Managed entities which are established for the purpose of acting for an expert fund, unregulated fund or materially equivalent fund (see below) are only required to satisfy the core principles of the codes.

Managed entities may also be subject to licence conditions issued by the JFSC.

Standard licence conditions should include that the managed entities being registered persons under the FSJL:-

  • may not act for new or further funds without first obtaining prior JFSC consent.
  • must appoint a person to act as its manager i.e. a Manager of a Managed Entity (a "MoME").
  • must notify the JFSC of its intention to change its MoME.
  • must adhere to such notification and consent requirements as the JFSC has set out in the Codes.
  • will permit the JFSC to conduct inspections.
  • must adhere to such advertising standards as the JFSC has set out in the Codes.
  • must adhere to such record keeping requirements as the JFSC has set out in the Codes which may be delegated to its "MoME".
  • must appoint a compliance officer and money laundering reporting officer and comply with the relevant notification and consent requirements as set out in the Codes.

Managed entities who have been established for unclassified funds other than expert funds, related expert funds or materially equivalent funds must comply with the Codes in full.

Services To Non-Jersey Domiciled Funds

The criteria for determining whether a non-Jersey domiciled fund is "materially equivalent" to a Jersey expert fund, (as referred to above) include the following:-

  • the fund must describe itself as only being suitable for a specific class of investors. This class may be described as expert, experienced, institutional, sophisticated or in some other way, but the Fund must clearly not be aimed at the retail investor.
  • the fund must impose a minimum initial investment requirement of at least US$100,000 (or currency equivalent) in the fund. This requirement need not apply to investors who fall within classes defined on the basis of substantial net worth, professional knowledge, a relationship between the investor and either the fund or any entity which is a fund services business for the fund, or of carried interest arrangements.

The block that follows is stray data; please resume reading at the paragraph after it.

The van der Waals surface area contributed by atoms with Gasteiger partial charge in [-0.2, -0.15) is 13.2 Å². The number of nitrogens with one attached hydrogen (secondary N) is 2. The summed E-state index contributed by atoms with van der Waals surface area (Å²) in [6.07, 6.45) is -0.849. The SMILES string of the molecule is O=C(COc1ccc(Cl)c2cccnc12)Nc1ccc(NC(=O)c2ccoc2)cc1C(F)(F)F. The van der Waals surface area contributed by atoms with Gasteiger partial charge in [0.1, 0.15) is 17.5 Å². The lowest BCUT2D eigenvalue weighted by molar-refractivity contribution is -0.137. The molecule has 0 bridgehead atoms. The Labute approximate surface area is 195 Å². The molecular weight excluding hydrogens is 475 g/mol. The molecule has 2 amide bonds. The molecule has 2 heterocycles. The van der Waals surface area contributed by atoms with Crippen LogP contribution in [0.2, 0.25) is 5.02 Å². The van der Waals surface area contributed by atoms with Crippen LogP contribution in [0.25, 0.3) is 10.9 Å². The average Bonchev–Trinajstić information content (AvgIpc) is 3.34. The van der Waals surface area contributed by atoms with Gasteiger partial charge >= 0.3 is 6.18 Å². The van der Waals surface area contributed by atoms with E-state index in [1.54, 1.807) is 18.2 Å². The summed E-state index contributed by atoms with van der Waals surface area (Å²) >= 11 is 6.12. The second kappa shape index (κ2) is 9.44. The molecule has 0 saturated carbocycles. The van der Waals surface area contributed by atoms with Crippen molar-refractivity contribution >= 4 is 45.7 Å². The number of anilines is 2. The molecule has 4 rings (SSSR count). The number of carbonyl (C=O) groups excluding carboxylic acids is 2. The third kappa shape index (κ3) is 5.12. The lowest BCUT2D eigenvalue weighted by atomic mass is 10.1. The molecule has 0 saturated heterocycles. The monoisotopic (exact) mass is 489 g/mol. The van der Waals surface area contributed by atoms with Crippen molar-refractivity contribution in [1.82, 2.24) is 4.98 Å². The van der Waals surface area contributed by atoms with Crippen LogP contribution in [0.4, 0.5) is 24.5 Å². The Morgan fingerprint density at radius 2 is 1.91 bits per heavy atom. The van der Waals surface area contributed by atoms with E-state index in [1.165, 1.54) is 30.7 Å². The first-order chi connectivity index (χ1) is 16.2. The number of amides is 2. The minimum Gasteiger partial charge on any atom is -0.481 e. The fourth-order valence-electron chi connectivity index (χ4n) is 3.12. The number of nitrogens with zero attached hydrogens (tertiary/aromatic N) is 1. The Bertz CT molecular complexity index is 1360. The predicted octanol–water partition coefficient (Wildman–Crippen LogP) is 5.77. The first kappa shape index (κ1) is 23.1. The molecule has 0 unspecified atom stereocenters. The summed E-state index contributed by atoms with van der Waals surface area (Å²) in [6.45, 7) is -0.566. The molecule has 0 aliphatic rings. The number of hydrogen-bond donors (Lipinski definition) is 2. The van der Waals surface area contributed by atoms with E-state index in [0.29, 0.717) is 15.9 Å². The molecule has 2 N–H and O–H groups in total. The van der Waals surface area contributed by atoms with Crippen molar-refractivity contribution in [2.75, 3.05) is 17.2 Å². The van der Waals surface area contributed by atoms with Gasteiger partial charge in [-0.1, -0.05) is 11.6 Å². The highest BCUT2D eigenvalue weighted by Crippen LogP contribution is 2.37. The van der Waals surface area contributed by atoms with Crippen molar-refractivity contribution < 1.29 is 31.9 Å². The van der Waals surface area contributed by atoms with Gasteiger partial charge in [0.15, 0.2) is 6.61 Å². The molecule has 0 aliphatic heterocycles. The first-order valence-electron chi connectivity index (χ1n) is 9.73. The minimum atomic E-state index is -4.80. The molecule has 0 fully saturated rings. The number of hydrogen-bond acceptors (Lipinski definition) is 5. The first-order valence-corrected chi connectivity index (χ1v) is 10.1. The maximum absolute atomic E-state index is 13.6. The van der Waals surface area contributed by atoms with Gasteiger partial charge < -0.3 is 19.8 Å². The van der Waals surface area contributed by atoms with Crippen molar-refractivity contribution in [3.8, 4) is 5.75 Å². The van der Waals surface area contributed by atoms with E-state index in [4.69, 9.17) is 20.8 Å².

• the Offer Document must contain a clear investment warning. The exact nature of the warning is not prescribed, but the warning must indicate that the fund is not suitable for all investors, be commensurate to the risks involved in investing in the Fund and sufficient to give investors a true understanding of the total potential losses that may occur.
  • the Offer Document must contain all the material information that investors would reasonably require and reasonably expect to have drawn to their attention for the purposes of making an informed judgement about the merits of participating in the fund.
  • the fund must produce independently audited accounts on at least an annual basis.

Application Of Other Provisions Of FSJL To Fund Service Business Providers

General provisions of the FSJL which apply to all financial service businesses registered under the FSJL, apply equally to fund services business service providers. Such provisions include the supervisory, directional and investigative powers which are vested in the JFSC pursuant to the FSJL to ensure that persons carrying on fund services business activities are duly registered under the FSJL.

The content of this article is intended to provide a general guide to the subject matter. Specialist advice should be sought about your specific circumstances.